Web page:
Public intervention at “Copyright Reform Unlocking copyright for users”

In Copyright Reform: Unlocking copyright for users COMMUNIA asks several civil society groups, EDRi among them, for their view on the current copyright reform: what are the biggest hopes, the biggest fears and the concrete plans to #FixCopyright.
Listen to what Diego Naranjo, EDRi’s advocacy manager has to say and join the discussion now.

communia-association.org/

All contents in this video have been released into the Public Domain via a CC0 dedication.

Music (in order of appearance):
– freepd.com/Rock%20Pop/Warfare%20Confederation
– freepd.com/Rock%20Pop/Pulse
– freepd.com/Cinematic/Connect%20the%20Dots
– freepd.com/Electronic/Overt%20Intimidation%20Loop

Font:
– font.ubuntu.com/ / font.ubuntu.com/licence/

Towards a corporate copyright reform in the EU?

(originally published at https://edri.org/towards-corporate-copyright-reform-eu/)

On 24 August, Statewatch leaked the draft Impact Assessment (IA) of the European Commission (EC) on the copyright reform.

Impact Assessments are an essential part in the decision making process. They are where the EC analyses the different options available when considering a policy initiative. Ahead of the official presentation of the final IA in September 2016, the leak hints the range of proposals that could be adopted in the European Union (EU) on copyright matters.

During our copyfails blogpost series we described how badly the EU copyright regime is broken, and how these failures could be fixed if the political will existed. However, after reading the draft IA, our conclusion is that EU policy-makers do not seem to think it is worth the effort to bring copyright to the XXI century. Ignoring the results of the copyright consultation of 2014, and despite not having published the analysis on the results on the public consultation on ancillary copyright and freedom of panorama, the Commission has a plan: Let’s ignore all facts (even those previously identified) and avoid a real reform at all costs.

Copyright_blogpost_20160831

The draft text shows:

First, the long-awaited copyright reform is likely to become a patchwork of concessions to lobbyists’ demands. If a ban on geo-blocking was something that had any chance to be discussed, the film industry fought that idea, and has prevailed in its demands to maintain the borders in Europe’s “digital single market”. If news publishers wanted an EU wide version of the failed ancillary copyright initiatives to “tax” Google in Spain and Germany, they they will be delighted with the even more extravagant and dangerous position being adopted by the Commission. While the national-level initiatives have been very controversial and have lead to serious consequences, the Commission is going much further. “Ancillary copyright on steroids” seem to the Commission to be the best option, despite publishers themselves admitting that this measure, in their most optimistic possible scenario, would only lead to a ten-percent increase in revenues. Finally, when the music industry giants started complaining about how little money they get from YouTube (despite the billions they do receive), they were given a proposal to fix the so-called “value gap” extending the same system to other online platforms.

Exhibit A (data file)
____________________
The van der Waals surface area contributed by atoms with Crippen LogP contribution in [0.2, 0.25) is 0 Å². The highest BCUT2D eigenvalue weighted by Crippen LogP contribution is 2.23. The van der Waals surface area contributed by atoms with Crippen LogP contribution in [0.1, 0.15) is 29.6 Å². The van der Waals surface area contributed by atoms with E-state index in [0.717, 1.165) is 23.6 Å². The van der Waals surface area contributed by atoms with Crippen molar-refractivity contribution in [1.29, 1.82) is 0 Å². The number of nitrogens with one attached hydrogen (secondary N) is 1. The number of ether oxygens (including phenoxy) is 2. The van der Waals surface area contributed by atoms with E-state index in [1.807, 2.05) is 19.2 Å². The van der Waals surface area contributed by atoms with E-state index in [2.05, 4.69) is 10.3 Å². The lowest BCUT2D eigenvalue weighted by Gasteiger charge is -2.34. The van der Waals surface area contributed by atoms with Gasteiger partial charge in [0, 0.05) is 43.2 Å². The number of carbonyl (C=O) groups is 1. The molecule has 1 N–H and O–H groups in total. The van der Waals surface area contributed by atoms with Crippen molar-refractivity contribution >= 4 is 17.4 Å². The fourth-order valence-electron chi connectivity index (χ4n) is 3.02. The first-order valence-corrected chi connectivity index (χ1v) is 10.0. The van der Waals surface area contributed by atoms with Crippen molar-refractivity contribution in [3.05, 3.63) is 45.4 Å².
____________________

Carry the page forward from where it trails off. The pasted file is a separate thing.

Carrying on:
Second, once the corporate wish list was diligently followed, the Commission felt creative and thought that extending the automatic identification of works, Google’s Content ID, and making it the new standard would be a good idea. And why not adopt a Google product as a standard? Why not adopt a Google product that is regularly used to delete perfectly legal content? Why not give rights-holder the power to de facto overturn legislators’ decisions on copyright flexibilities? Why not create another barrier for Europe’s online entrepreneurs?

Content ID tools cannot deal with the nuances of copyright law. This will inevitably lead into restrictions on uses of cultural content which are permitted under legally safeguarded copyright flexibilities (“exceptions and limitations”), for example, copyrighted works in teaching environments. Furthermore, the huge costs of creating such a system would impede small and medium enterprises from competing in the market with giants like Google and seriously undermine the possibilities to create new businesses in Europe.